moving Gaussian + uniform, N=1000 particles
Particle Filter Demo 2 moving Gaussian + uniform, N=1000 particles

moving (sharp) Gaussian + uniform, N=100 particles
Particle Filter Demo 3 moving (sharp) Gaussian + uniform, N=100 particles

moving (sharp) Gaussian + uniform, N=1000 particles
Particle Filter Demo 4 moving (sharp) Gaussian + uniform, N=1000 particles

Particle Filter Demo 5 mixture of two Gaussians,
filter loses track of smaller and less pronounced peaks

Obtaining state estimates from particles
Any estimate of a function f(xt) can be calculated by discrete PDF-approximation Mean: MAP-estimate: particle with largest weight Robust mean: mean within window around MAP-estimate

Pros and Cons of Particle Filters
Estimation of full PDFs Non-Gaussian distributions e.g. multi-modal Non-linear state and observation model Parallelizable Degeneracy problem High number of particles needed Computationally expensive Linear-Gaussian assumption is often sufficient

Agenda Problem Statement Classical Approaches Particle Filters
Theory Algorithms Applications

Mobile Robot Localization
Animation by Sebastian Thrun, Stanford

Positioning Systems1 Track car position in given road map
Track car position from radio frequency measurements Track aircraft position from estimated terrain elevation Collision Avoidance (Prediction) Replacement for GPS 1: Gustafsson, et.al.: Particle Filters for Positioning, Navigation and Tracking. IEEE Transactions on Signal Processing Vol. 50, 2002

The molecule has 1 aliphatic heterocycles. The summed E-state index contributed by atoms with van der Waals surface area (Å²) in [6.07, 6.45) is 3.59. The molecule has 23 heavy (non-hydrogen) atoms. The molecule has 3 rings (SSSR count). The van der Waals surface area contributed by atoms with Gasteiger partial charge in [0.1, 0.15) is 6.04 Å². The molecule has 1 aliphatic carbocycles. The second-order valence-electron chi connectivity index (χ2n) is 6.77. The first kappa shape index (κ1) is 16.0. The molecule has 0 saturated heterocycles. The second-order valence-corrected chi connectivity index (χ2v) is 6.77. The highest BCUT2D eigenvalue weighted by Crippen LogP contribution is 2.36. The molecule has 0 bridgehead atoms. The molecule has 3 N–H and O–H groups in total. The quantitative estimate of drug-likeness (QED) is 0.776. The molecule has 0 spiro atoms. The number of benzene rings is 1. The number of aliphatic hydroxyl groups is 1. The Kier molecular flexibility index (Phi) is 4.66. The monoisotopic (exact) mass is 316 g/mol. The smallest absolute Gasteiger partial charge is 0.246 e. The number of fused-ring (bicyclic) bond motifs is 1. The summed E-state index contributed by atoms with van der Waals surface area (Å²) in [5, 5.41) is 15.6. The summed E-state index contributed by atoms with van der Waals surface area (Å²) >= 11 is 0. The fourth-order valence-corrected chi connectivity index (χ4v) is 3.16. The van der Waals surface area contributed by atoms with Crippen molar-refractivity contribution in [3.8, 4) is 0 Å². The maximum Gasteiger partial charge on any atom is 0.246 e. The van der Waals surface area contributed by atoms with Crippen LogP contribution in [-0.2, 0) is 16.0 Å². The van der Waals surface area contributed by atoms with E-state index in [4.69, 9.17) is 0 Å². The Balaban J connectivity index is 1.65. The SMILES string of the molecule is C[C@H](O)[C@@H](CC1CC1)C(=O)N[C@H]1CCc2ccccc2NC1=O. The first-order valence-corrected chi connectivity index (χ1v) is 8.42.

Model Estimation Tracking with multiple motion-models
Discrete hidden variable indicates active model (manoever) Recovery of signal from noisy measurements even if signal may be absent (e.g. synaptic currents) mixture model of several hypotheses Neural Network model selection [de Freitas]1 estimate parameters and architecture of RBF network from input-output pairs on-line classification (time-varying classes) 1: de Freitas, et.al.: Sequential Monte Carlo Methods for Neural Networks. in: Doucet, et.al.: Sequential Monte Carlo Methods in Practice, Springer Verlag, 2001

Other Applications Visual Tracking
e.g. human motion (body parts) Prediction of (financial) time series e.g. mapping gold price  stock price Quality control in semiconductor industry Military applications Target recognition from single or multiple images Guidance of missiles

Possible Uses for our Group
Reinforcement Learning POMDPs Estimating Opponent States RoboCup: Multi-robot localization and tracking Representation of PDFs Prediction Tasks Preprocessing of Visual Input Identifying Neural Network Layouts or other Hidden System Parameters Applications in Computational Neuroscience (?) Other suggestions?

Sources Doucet, de Freitas, Gordon: Sequential Monte Carlo Methods in Practice, Springer Verlag, 2001 Arulampalam, Maskell, Gordon, Clapp: A Tutorial on Particle Filters for on-line Non-linear / Non-Gaussian Bayesian Tracking, IEEE Transactions on Signal Processing, Vol. 50, 2002

Thank you!